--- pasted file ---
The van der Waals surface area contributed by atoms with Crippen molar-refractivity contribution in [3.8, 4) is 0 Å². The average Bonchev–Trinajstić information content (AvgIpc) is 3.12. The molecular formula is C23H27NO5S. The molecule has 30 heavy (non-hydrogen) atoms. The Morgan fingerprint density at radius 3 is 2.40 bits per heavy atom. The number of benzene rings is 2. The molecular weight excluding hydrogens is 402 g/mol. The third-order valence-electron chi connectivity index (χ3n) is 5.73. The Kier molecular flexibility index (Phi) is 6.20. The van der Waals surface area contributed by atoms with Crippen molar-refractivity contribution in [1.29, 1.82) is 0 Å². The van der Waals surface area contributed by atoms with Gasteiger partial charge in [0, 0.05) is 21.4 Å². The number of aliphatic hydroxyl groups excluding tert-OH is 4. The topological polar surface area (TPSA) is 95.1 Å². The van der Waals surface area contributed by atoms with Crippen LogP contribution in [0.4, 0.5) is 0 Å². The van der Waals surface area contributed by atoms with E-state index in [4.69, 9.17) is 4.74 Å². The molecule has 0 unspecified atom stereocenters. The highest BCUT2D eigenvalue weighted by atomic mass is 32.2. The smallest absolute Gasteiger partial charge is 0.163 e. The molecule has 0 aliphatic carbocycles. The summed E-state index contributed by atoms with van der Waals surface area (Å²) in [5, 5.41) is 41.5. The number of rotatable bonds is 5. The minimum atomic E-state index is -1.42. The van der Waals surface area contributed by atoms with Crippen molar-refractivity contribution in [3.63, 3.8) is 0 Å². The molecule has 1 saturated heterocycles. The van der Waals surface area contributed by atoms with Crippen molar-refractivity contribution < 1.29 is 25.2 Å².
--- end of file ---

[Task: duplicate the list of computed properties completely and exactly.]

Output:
The van der Waals surface area contributed by atoms with Crippen molar-refractivity contribution in [3.8, 4) is 0 Å². The average Bonchev–Trinajstić information content (AvgIpc) is 3.12. The molecular formula is C23H27NO5S. The molecule has 30 heavy (non-hydrogen) atoms. The Morgan fingerprint density at radius 3 is 2.40 bits per heavy atom. The number of benzene rings is 2. The molecular weight excluding hydrogens is 402 g/mol. The third-order valence-electron chi connectivity index (χ3n) is 5.73. The Kier molecular flexibility index (Phi) is 6.20. The van der Waals surface area contributed by atoms with Crippen molar-refractivity contribution in [1.29, 1.82) is 0 Å². The van der Waals surface area contributed by atoms with Gasteiger partial charge in [0, 0.05) is 21.4 Å². The number of aliphatic hydroxyl groups excluding tert-OH is 4. The topological polar surface area (TPSA) is 95.1 Å². The van der Waals surface area contributed by atoms with Crippen LogP contribution in [0.4, 0.5) is 0 Å². The van der Waals surface area contributed by atoms with E-state index in [4.69, 9.17) is 4.74 Å². The molecule has 0 unspecified atom stereocenters. The highest BCUT2D eigenvalue weighted by atomic mass is 32.2. The smallest absolute Gasteiger partial charge is 0.163 e. The molecule has 0 aliphatic carbocycles. The summed E-state index contributed by atoms with van der Waals surface area (Å²) in [5, 5.41) is 41.5. The number of rotatable bonds is 5. The minimum atomic E-state index is -1.42. The van der Waals surface area contributed by atoms with Crippen molar-refractivity contribution in [3.63, 3.8) is 0 Å². The molecule has 1 saturated heterocycles. The van der Waals surface area contributed by atoms with Crippen molar-refractivity contribution < 1.29 is 25.2 Å².